Friday, September 24, 2004

Addition by Subtraction

Another regurgitated article. Regurgitated articles are fun.

The current crop of British 14-year-olds, soon to embark on the beginning of their GCSE courses, will be the first not to have to take a compulsory examination in a foreign language. The Times today thinks that this will drastically reduce the balance of the core subjects for examination, and further still be a detriment to the country in the international marketplace. This, of course, is something that can only be observed over a longer distance (although it should be noted that the markets mentioned by The Times as particularly problematic if English is the only spoken language are not markets whose language is taught at GCSE). However, I think that the derision at the decision of the government to lessen language requirements is actually misplaced.I should emphasise that I am in no way a "little Englander". I travel around Europe regularly, believe that the xenophobic attitude of most Britons is worrying, and wandering around Prague on a recent trip, I was hugely embarrassed by the ignorant actions of many Britons who travelled there mainly for the cheap booze. Furthermore, I took German and French to A-Level and greatly enjoy the challenge of mastering a different language; I hate travelling to countries where I can't speak the language, as I think it is rude as a guest to absolutely depend upon the host to be able to get around. Yet I believe that one of the reasons that numbers participating in language courses beyond 16 are so poor is because of the GCSE language exam itself.

Now, many of the criticisms I am about to make probably point towards a deeper malaise in the school system and make a persuasive case for a wholesale reform. Languages, however, are an extreme case of the broader themes that will emerge in my argument and deserve further examination. Languages at GCSE level are not in the slightest bit demanding for the top candidates. Whereas at 16 a large number of European counterparts will be able to hold conversation on a wide number of themes in English (the Germans being particularly strong at this), the requirements for passing GCSE don't greatly help a wide-ranging conversation. Certainly a C-grade pass at GCSE is obtainable by people who are not really able to speak the language at all, and would probably struggle if ever placed in the "role play" speaking situations in real life. At the A* level, the examination is not really that demanding for good linguists. It provides little challenges, and it is possible for a candidate to coast through the exam - when actually at that age they are capable of significantly more. But those at the bottom end really find languages difficult and a struggle. Their time would be much better spent by focusing on the subjects remaining within the core curriculum and actually achieving grades worth something.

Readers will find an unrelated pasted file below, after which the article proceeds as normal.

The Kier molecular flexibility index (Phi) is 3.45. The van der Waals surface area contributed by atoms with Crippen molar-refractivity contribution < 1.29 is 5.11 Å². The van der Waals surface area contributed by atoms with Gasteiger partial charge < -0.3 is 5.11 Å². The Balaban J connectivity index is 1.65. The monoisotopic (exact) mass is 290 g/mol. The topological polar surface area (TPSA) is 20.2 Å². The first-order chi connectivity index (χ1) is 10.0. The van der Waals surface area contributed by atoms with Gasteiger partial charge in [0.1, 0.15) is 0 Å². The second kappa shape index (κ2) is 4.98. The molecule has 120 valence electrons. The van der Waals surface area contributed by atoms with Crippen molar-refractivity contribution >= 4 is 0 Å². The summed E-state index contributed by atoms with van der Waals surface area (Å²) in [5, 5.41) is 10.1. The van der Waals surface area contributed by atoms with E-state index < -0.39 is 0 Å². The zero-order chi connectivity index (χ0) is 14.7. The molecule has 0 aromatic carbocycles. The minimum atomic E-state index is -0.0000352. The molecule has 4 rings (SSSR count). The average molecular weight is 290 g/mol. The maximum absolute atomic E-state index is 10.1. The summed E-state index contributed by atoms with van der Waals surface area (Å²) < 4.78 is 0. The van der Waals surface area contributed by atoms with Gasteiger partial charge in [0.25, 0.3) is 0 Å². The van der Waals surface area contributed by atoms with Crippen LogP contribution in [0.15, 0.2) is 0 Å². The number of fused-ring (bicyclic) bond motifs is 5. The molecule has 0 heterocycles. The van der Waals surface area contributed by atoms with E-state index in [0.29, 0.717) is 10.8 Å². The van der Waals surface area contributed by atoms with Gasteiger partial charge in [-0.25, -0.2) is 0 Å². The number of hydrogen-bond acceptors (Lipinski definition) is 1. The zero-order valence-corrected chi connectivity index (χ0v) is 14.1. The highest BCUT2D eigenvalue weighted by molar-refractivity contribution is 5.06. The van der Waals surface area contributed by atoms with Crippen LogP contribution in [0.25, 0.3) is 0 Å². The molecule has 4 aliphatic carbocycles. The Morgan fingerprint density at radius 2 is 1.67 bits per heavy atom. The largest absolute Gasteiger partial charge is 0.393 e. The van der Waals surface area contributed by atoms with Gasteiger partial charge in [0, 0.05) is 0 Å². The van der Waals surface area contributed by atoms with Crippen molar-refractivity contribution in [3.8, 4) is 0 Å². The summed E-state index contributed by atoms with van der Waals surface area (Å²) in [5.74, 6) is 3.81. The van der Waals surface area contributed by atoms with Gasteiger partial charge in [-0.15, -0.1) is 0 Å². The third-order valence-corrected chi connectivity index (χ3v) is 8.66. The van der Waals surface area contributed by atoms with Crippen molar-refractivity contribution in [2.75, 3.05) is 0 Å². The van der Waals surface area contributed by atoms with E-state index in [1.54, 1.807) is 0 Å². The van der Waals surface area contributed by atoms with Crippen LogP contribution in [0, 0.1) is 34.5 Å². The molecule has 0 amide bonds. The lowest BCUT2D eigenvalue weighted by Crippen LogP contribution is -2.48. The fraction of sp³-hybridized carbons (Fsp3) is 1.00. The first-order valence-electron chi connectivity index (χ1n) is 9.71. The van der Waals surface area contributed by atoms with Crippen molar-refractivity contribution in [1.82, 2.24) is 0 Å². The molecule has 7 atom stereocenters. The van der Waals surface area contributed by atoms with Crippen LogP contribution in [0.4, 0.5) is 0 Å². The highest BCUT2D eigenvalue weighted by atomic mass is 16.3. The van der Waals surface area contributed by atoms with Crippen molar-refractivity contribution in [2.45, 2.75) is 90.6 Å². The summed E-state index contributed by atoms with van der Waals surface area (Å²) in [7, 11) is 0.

If, by dropping the mandatory requirement to study a language past 14, the teachers at any given school are actually able to stretch their top-class candidates by significant teaching away from the direct examination syllabus, then I think the government have (incredibly) done the education system a service. I remain convinced that it is the lack of incentive to do well in the GCSE exam, and its largely undemanding nature, that deters students from taking it to a further level - especially as the result is that the step up from GCSE to A Level is the largest of any subject, with even A grade students finding A Level a struggle. Of course, this could be extrapolated across any number of the core subjects (and probably further). The major weakness of the comprehensive system is that no amount of streaming in any subject can guarantee classes of a more or less similar ability - which is absolutely essential in a subject like languages where getting left behind at an early stage almost completely prevents future progress. If the argument is extended across subjects, it suggests that by placing students in a "one-size-fits-all" system, it doesn't help those at the bottom, who need more help, and it doesn't sufficiently stretch those at the top to discover where their real interests and aptitudes lie.

This is particularly the case in languages. Far better to try and get people focusing on subjects they can either handle or excel at, and actually try and get the best people taking languages. Because in an international marketplace, GCSE languages mean nothing. Certainly someone who has only studied a language to 16 will not be capable of business dealings. Yet if we actually get people truly interested and stretched by the subject, a level of fluency by 18, and if not then, certainly by 21/22, is by no means a ridiculous goal. As strange as it may seem, if less people take GCSE languages, we might actually get more top-class candidates.